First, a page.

The first absolute mistake that you could make here is jumping into radio ads without an understanding of the target market and the actual target audience. Avoid that at all costs. There’s a ton of information out there. I would make it a point to look up stats on the market and get a feel for what is going on in that market, especially if you’re looking to set up this business in a market that you’re not physically in.
You being physically in a market, you’ve already got an idea. You have your boots on the ground to see and hear everything that’s going around. If you’re potentially looking at a market that you’re not physically in, you want to take a second, become a student and get an idea of, “Here’s what’s going on with this actual market and how it’s affecting sellers so you know how to best come in and service that.”
Secondly, this is something I am guilty of. I did this early on and learned a lesson quickly. That is starting negotiations with a lack of information. Do not start negotiations for a station with a lack of information on the station. I didn’t mean to rhyme there but I want you to remember that. Keep that in the back of your head. If you are going to negotiate a station, you have to have some baseline of what’s going on with the audience.
Here’s why. Audiences vary across radio stations. It’s diverse. It’s a great thing about radio ads and advertising on radio. There are multiple audiences out there for you to hit on. That doesn’t mean that all of those audiences are your target audience or that are going to appeal to you or appeal to your actual message or are even remotely in need of the service or experiencing the pain points that you want them to contact you about.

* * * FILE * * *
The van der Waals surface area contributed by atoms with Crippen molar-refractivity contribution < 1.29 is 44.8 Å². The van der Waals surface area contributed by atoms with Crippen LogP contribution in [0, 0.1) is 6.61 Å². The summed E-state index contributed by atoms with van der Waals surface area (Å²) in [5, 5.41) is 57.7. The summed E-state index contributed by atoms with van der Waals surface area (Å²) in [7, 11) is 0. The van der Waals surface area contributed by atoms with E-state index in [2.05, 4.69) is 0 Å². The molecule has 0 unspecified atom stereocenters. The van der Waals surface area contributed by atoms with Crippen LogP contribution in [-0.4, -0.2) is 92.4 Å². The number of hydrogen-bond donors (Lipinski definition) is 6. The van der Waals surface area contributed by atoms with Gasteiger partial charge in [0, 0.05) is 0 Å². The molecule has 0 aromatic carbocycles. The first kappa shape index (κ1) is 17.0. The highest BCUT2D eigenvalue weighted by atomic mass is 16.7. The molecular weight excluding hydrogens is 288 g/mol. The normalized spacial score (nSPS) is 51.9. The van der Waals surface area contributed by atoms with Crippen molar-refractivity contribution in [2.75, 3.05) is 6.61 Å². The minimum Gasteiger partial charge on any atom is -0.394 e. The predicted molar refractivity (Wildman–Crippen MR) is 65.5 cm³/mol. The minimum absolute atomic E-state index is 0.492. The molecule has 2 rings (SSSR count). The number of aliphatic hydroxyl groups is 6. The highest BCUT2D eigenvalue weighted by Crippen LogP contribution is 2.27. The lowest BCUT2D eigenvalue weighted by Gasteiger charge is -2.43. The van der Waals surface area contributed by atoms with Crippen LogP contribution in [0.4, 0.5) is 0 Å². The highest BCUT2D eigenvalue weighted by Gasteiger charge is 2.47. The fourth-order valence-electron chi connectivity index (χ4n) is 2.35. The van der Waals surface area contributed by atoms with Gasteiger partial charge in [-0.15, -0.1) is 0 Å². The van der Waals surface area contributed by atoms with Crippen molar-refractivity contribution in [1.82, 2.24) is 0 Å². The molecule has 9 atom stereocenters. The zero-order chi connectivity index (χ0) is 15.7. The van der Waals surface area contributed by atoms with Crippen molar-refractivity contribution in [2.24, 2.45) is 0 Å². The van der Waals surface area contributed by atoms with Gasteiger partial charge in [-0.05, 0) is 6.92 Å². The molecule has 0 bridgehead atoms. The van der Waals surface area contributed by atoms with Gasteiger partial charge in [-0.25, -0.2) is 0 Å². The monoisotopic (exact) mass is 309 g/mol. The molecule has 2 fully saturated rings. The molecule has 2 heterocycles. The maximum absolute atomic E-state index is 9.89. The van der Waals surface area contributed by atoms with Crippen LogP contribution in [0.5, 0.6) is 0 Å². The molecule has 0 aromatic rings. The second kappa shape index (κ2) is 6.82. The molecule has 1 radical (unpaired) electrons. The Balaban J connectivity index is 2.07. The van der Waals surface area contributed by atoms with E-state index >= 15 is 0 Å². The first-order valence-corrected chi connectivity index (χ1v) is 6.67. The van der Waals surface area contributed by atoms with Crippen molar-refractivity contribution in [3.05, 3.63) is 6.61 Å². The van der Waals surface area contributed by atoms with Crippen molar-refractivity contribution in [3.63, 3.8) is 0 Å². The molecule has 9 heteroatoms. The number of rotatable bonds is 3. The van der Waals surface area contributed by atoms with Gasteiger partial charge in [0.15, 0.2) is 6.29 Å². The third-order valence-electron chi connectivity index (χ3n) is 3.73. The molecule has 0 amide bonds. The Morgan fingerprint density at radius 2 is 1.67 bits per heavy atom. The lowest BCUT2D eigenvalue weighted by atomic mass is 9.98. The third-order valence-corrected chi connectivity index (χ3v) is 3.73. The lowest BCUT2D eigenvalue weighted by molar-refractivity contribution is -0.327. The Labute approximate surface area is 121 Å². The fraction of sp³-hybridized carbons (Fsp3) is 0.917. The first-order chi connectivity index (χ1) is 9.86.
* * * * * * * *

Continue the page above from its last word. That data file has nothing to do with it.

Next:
With that, keep in mind that stations will vary. In terms of age diversity, some stations reach young listeners and listeners that are a little bit in the middle. Some stations perfectly hit a mixture of middle-aged and older. There is a mixture of education, household income, some a little bit lower class, lower income. Some stations attract affluent, highly educated individuals. The first thing you want to avoid is bypassing or not having an understanding of your target market and target audiences because this gets affected in the second point as well. You are operating and negotiating with little information to go off of.
Here’s where a sales rep would take the most advantage of you because you don’t know where you want to be or you have an understanding of who you truly service and the pain points that they’re experiencing. A sales rep’s going to recommend anything and everything under the sun. They’re going to tell you, “All of my stations work best for you. This is going to be a great option,” which 9 times out of 10 is BS. The sales rep has zero clue. Even if they say, “I have an understanding of real estate,” they don’t understand it to the degree that you need them to understand.
People want to know that you have the knowledge to help them, but they also want convenience.
Our sellers are different. They’re experiencing different things than what the sales rep is going to have an understanding of. You cannot take the sales rep’s word for it at all. You want to make sure that you go to that sales rep and say, “I am in the market looking for radio stations but I need to collect as much data as I can on the audience.” You need to get your hands on as much information as you can, at a minimum, to verify that your target audience who you serve best is listening to that station.